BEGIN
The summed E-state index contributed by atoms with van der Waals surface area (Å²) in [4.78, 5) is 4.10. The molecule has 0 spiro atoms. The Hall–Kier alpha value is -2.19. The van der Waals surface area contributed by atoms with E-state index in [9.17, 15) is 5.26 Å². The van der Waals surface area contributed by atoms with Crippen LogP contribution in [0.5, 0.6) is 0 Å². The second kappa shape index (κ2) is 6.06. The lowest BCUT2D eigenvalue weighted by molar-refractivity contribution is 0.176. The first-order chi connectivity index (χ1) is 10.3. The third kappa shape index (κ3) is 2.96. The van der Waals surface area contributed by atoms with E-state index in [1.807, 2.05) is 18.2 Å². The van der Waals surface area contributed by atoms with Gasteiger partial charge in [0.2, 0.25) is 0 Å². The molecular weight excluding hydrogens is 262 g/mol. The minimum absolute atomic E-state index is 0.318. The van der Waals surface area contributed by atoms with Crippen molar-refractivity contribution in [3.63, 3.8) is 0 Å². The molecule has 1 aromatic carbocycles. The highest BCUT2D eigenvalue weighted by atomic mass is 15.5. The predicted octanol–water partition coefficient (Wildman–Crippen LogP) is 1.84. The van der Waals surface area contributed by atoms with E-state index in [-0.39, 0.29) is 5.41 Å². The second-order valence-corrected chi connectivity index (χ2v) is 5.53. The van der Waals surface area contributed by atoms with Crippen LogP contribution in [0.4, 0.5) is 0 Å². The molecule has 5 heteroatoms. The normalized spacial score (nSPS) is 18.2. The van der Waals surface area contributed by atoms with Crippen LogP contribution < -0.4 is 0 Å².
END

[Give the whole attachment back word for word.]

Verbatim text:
The summed E-state index contributed by atoms with van der Waals surface area (Å²) in [4.78, 5) is 4.10. The molecule has 0 spiro atoms. The Hall–Kier alpha value is -2.19. The van der Waals surface area contributed by atoms with E-state index in [9.17, 15) is 5.26 Å². The van der Waals surface area contributed by atoms with Crippen LogP contribution in [0.5, 0.6) is 0 Å². The second kappa shape index (κ2) is 6.06. The lowest BCUT2D eigenvalue weighted by molar-refractivity contribution is 0.176. The first-order chi connectivity index (χ1) is 10.3. The third kappa shape index (κ3) is 2.96. The van der Waals surface area contributed by atoms with E-state index in [1.807, 2.05) is 18.2 Å². The van der Waals surface area contributed by atoms with Gasteiger partial charge in [0.2, 0.25) is 0 Å². The molecular weight excluding hydrogens is 262 g/mol. The minimum absolute atomic E-state index is 0.318. The van der Waals surface area contributed by atoms with Crippen molar-refractivity contribution in [3.63, 3.8) is 0 Å². The molecule has 1 aromatic carbocycles. The highest BCUT2D eigenvalue weighted by atomic mass is 15.5. The predicted octanol–water partition coefficient (Wildman–Crippen LogP) is 1.84. The van der Waals surface area contributed by atoms with E-state index in [-0.39, 0.29) is 5.41 Å². The second-order valence-corrected chi connectivity index (χ2v) is 5.53. The van der Waals surface area contributed by atoms with Crippen LogP contribution in [0.4, 0.5) is 0 Å². The molecule has 5 heteroatoms. The normalized spacial score (nSPS) is 18.2. The van der Waals surface area contributed by atoms with Crippen LogP contribution < -0.4 is 0 Å².